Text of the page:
Collier's New Encyclopedia (1921)/Cuba

CUBA, the largest and most westerly of the West Indies. It stretches in the form of a narrow crescent, convex on the N. side, at the entrance of the Gulf of Mexico, which it divides into two channels, the N. W., 124 miles wide, and the S. W., 97½ miles at its narrowest part.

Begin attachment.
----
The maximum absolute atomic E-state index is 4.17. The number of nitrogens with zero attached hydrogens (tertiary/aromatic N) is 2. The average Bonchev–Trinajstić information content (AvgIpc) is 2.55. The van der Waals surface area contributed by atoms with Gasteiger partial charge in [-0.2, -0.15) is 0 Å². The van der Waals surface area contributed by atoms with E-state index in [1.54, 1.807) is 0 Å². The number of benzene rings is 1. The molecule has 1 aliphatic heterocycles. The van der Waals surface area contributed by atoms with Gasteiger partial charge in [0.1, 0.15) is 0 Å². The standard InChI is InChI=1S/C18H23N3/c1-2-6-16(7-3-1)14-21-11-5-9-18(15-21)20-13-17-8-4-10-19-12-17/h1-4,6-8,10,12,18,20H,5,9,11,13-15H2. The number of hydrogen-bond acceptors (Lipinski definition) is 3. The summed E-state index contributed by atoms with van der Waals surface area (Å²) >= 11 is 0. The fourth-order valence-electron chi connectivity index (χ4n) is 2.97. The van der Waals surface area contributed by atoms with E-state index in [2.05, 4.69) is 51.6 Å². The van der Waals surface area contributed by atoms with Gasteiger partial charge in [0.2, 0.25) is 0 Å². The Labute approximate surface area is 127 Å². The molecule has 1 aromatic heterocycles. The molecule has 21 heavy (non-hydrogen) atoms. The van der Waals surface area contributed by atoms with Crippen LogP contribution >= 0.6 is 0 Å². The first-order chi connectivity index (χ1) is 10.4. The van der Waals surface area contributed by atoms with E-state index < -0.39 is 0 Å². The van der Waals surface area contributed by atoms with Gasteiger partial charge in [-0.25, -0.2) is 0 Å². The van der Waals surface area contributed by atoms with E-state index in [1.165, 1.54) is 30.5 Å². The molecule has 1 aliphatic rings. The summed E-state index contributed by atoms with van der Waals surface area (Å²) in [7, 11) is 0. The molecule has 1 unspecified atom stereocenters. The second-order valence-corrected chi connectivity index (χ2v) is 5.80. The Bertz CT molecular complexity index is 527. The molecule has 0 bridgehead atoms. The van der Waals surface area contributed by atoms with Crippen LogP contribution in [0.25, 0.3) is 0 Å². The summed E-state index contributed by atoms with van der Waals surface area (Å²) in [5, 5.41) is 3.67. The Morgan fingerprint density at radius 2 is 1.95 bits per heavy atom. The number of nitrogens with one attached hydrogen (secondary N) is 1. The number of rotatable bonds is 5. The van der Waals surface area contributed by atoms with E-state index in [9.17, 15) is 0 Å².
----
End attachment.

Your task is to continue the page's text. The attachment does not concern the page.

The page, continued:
Topography.—Cuba is 775 miles long from Cape Maysi on the E. to Cape Antonio on the W., with a breadth varying from 30 miles to 160 miles, a coastline of 1,976 miles, and an area of 44,215 square miles. Only about one-third of the coast-line is accessible to vessels, the remainder being beset by reefs and banks. The shores, low and flat, are liable to inundations, but there are numerous excellent havens. A watershed running lengthwise through the island, rises into mountainous heights only in the S. E., where are the Sierra de Maestra, shooting up in the Pico de Tarquinto to 8,400 feet, and the Sierra del Cobre (copper). The mountains, composed of granite overlaid with calcareous rocks, and containing minerals, especially copper and iron, are clothed in almost perennial verdure, wooded to the summits. Carboniferous strata appear in the W., schistose rocks on the N. coast. The limestone rocks abound in caverns, with magnificent stalactites. Mineral waters are plentiful. The rivers running N. and S., are navigable for only a few miles by small boats, but are very serviceable for irrigation of the plantations, and supply excellent drinking water. The climate, more temperate than in the other West Indian islands, is salubrious in the elevated interior, but the coasts are the haunt of fever and ague. No month of the year is free from rain, the greatest rainfall being in May, June, and July. Earthquakes are frequent in the E. Hurricanes, less frequent than in Jamaica, sometimes cause widespread desolation. A hurricane in 1846 demolished 1,872 houses and sank 216 vessels, and another in 1870 caused the loss of 2,000 lives.